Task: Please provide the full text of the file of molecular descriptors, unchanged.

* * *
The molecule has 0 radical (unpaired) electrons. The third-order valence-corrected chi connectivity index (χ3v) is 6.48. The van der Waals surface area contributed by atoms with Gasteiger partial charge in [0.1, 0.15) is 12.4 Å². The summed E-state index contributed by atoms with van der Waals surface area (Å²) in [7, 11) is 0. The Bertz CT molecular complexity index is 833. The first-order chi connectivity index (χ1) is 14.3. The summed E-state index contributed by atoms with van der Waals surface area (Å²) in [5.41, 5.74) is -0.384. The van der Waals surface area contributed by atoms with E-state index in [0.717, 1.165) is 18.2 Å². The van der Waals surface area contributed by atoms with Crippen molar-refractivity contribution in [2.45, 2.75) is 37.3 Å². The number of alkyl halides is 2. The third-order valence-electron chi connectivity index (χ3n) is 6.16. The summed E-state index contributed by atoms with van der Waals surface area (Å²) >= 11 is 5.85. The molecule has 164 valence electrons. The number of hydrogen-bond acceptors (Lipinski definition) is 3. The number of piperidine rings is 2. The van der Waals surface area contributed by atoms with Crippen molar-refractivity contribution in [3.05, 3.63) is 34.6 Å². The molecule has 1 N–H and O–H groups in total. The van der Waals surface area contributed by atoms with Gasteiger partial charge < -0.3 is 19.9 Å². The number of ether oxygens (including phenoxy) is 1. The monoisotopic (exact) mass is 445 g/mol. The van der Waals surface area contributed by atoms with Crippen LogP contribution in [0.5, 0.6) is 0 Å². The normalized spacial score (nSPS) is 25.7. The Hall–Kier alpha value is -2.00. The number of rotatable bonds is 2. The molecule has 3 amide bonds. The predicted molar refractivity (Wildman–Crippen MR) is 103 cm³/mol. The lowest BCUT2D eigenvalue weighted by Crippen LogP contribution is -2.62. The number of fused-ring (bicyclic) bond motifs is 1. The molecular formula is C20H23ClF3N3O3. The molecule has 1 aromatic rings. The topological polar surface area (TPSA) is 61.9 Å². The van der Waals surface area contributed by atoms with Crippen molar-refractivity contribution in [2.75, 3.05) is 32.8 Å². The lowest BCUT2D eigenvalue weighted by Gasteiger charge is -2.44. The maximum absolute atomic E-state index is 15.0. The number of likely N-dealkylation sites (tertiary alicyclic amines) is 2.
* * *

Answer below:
The molecule has 0 radical (unpaired) electrons. The third-order valence-corrected chi connectivity index (χ3v) is 6.48. The van der Waals surface area contributed by atoms with Gasteiger partial charge in [0.1, 0.15) is 12.4 Å². The summed E-state index contributed by atoms with van der Waals surface area (Å²) in [7, 11) is 0. The Bertz CT molecular complexity index is 833. The first-order chi connectivity index (χ1) is 14.3. The summed E-state index contributed by atoms with van der Waals surface area (Å²) in [5.41, 5.74) is -0.384. The van der Waals surface area contributed by atoms with E-state index in [0.717, 1.165) is 18.2 Å². The van der Waals surface area contributed by atoms with Crippen molar-refractivity contribution in [2.45, 2.75) is 37.3 Å². The number of alkyl halides is 2. The third-order valence-electron chi connectivity index (χ3n) is 6.16. The summed E-state index contributed by atoms with van der Waals surface area (Å²) >= 11 is 5.85. The molecule has 164 valence electrons. The number of hydrogen-bond acceptors (Lipinski definition) is 3. The number of piperidine rings is 2. The van der Waals surface area contributed by atoms with Crippen molar-refractivity contribution in [3.05, 3.63) is 34.6 Å². The molecule has 1 N–H and O–H groups in total. The van der Waals surface area contributed by atoms with Gasteiger partial charge < -0.3 is 19.9 Å². The number of ether oxygens (including phenoxy) is 1. The monoisotopic (exact) mass is 445 g/mol. The van der Waals surface area contributed by atoms with Crippen LogP contribution in [0.5, 0.6) is 0 Å². The normalized spacial score (nSPS) is 25.7. The Hall–Kier alpha value is -2.00. The number of rotatable bonds is 2. The molecule has 3 amide bonds. The predicted molar refractivity (Wildman–Crippen MR) is 103 cm³/mol. The lowest BCUT2D eigenvalue weighted by Crippen LogP contribution is -2.62. The number of fused-ring (bicyclic) bond motifs is 1. The molecular formula is C20H23ClF3N3O3. The molecule has 1 aromatic rings. The topological polar surface area (TPSA) is 61.9 Å². The van der Waals surface area contributed by atoms with Crippen molar-refractivity contribution in [2.75, 3.05) is 32.8 Å². The lowest BCUT2D eigenvalue weighted by Gasteiger charge is -2.44. The maximum absolute atomic E-state index is 15.0. The number of likely N-dealkylation sites (tertiary alicyclic amines) is 2.